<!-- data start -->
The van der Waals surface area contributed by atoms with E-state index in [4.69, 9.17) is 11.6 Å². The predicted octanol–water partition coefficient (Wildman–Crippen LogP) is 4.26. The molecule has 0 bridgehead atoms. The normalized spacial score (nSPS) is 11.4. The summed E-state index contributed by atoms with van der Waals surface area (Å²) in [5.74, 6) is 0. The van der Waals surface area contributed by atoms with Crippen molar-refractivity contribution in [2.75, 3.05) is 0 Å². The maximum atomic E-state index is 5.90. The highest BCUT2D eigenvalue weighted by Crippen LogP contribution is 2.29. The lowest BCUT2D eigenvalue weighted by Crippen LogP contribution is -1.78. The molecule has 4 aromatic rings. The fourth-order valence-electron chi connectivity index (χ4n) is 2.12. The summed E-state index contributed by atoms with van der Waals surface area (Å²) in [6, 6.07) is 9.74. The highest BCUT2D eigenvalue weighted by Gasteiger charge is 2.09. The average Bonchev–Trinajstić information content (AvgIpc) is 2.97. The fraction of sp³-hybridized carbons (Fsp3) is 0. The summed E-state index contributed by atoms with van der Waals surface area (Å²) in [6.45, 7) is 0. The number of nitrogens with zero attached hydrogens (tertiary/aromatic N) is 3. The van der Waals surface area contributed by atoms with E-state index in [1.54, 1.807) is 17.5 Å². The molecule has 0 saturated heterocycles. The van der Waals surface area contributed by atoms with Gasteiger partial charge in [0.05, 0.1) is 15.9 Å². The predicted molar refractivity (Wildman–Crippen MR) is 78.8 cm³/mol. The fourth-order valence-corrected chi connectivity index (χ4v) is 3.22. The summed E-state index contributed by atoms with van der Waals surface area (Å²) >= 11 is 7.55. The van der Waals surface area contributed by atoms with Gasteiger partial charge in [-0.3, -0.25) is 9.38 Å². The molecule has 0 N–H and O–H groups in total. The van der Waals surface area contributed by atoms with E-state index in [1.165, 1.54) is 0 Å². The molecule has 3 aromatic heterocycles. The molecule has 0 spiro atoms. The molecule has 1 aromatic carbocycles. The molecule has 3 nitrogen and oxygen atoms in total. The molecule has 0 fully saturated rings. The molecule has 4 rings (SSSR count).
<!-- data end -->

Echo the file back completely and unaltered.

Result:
The van der Waals surface area contributed by atoms with E-state index in [4.69, 9.17) is 11.6 Å². The predicted octanol–water partition coefficient (Wildman–Crippen LogP) is 4.26. The molecule has 0 bridgehead atoms. The normalized spacial score (nSPS) is 11.4. The summed E-state index contributed by atoms with van der Waals surface area (Å²) in [5.74, 6) is 0. The van der Waals surface area contributed by atoms with Crippen molar-refractivity contribution in [2.75, 3.05) is 0 Å². The maximum atomic E-state index is 5.90. The highest BCUT2D eigenvalue weighted by Crippen LogP contribution is 2.29. The lowest BCUT2D eigenvalue weighted by Crippen LogP contribution is -1.78. The molecule has 4 aromatic rings. The fourth-order valence-electron chi connectivity index (χ4n) is 2.12. The summed E-state index contributed by atoms with van der Waals surface area (Å²) in [6, 6.07) is 9.74. The highest BCUT2D eigenvalue weighted by Gasteiger charge is 2.09. The average Bonchev–Trinajstić information content (AvgIpc) is 2.97. The fraction of sp³-hybridized carbons (Fsp3) is 0. The summed E-state index contributed by atoms with van der Waals surface area (Å²) in [6.45, 7) is 0. The number of nitrogens with zero attached hydrogens (tertiary/aromatic N) is 3. The van der Waals surface area contributed by atoms with E-state index in [1.54, 1.807) is 17.5 Å². The molecule has 0 saturated heterocycles. The van der Waals surface area contributed by atoms with Gasteiger partial charge in [0.05, 0.1) is 15.9 Å². The predicted molar refractivity (Wildman–Crippen MR) is 78.8 cm³/mol. The fourth-order valence-corrected chi connectivity index (χ4v) is 3.22. The summed E-state index contributed by atoms with van der Waals surface area (Å²) >= 11 is 7.55. The van der Waals surface area contributed by atoms with Gasteiger partial charge in [-0.3, -0.25) is 9.38 Å². The molecule has 0 N–H and O–H groups in total. The van der Waals surface area contributed by atoms with E-state index in [1.165, 1.54) is 0 Å². The molecule has 3 aromatic heterocycles. The molecule has 0 spiro atoms. The molecule has 1 aromatic carbocycles. The molecule has 3 nitrogen and oxygen atoms in total. The molecule has 0 fully saturated rings. The molecule has 4 rings (SSSR count).